Abrstract: This essay will explore why Americans feel the need to censor Japanese Animation, how the Japanese culture differs from American culture, and how to solve the growing debate of the censorship of Japanese media.
Japan, that strange and exotic land in the east, has a complex and interesting history that has shaped and molded its culture into a very unique society today. Of course their customs have influenced their entertainment, especially television and movies. In a day and age where information is free to all through the internet and reliable postal systems these television shows, movies, toys, and comics have made their way all over the world. The reception of Japanese media has had mixed reactions, both good and bad.
America, being an amalgamation of societies and cultures, has naturally had a mixed reaction to Japanese media. The younger generation, namely those in their twenties or younger, have embraced the bright and flashy style of Japanese animation. The most popular shows are the ones with the most action, but shows that concentrate on character development and storyline are also popular, especially among the female population. The older generation does not have such open minds unfortunately. They do not seem to understand the appeal of the big eyed characters yelling nonsense at each other or the fact that all animation is not just silly kid’s stuff. Not only that, but Japanese animation has been tagged as overly violent and obscene. It has been accused of causing violence and disturbing young children by fundamentalist organizations.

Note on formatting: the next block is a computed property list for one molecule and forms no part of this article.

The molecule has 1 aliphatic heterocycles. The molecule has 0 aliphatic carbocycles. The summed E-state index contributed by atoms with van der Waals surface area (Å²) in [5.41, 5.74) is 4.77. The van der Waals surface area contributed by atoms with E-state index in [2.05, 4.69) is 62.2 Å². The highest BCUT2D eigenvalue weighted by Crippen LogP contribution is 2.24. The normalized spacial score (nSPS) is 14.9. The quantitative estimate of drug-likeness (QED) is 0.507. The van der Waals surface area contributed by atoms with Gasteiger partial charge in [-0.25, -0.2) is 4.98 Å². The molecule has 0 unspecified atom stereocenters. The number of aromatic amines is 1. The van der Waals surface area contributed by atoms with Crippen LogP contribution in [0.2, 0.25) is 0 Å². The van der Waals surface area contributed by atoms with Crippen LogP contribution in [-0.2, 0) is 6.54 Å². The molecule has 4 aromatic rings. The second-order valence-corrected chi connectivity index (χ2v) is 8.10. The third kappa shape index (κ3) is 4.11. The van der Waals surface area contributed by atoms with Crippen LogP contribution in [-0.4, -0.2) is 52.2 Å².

American television networks and video distributors also feel the need to c...
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...they were truly meant to be, and parents do not have to worry about inappropriate content for their children. With a little bit of effort the rising sun can be purified and enjoyed by all.
Barker, Olivia. “The Asianization of America.” USA Today. March 2001: 1A-2A. Infotrac.
Bryant, Anthony J. and Arsenault, Mark. Sengoku. Gold Rush Games 1997-1999.
Clements, Jonathon and McCarthy, Helen. The Anime Encyclopedia. Stone Bridge Press 2001.
Lazar, Jim. “Anime Expo Report 2000.” www.animeprime.com Retrieved December 13, 2004.
Lazar, Jim. “Sailor Moon Editing Report.” www.animeprime.com Retrieved December 18, 2004.
MacKinnon, Mark C. The Sailor Moon Role-Playing Game and Resource Book. Guardians of Order 1998.
Mallory, Michael. “Kid’s Anime Hits Critical Mass.” Los Angeles Times. Oct. 2004: 18. Infotrac.
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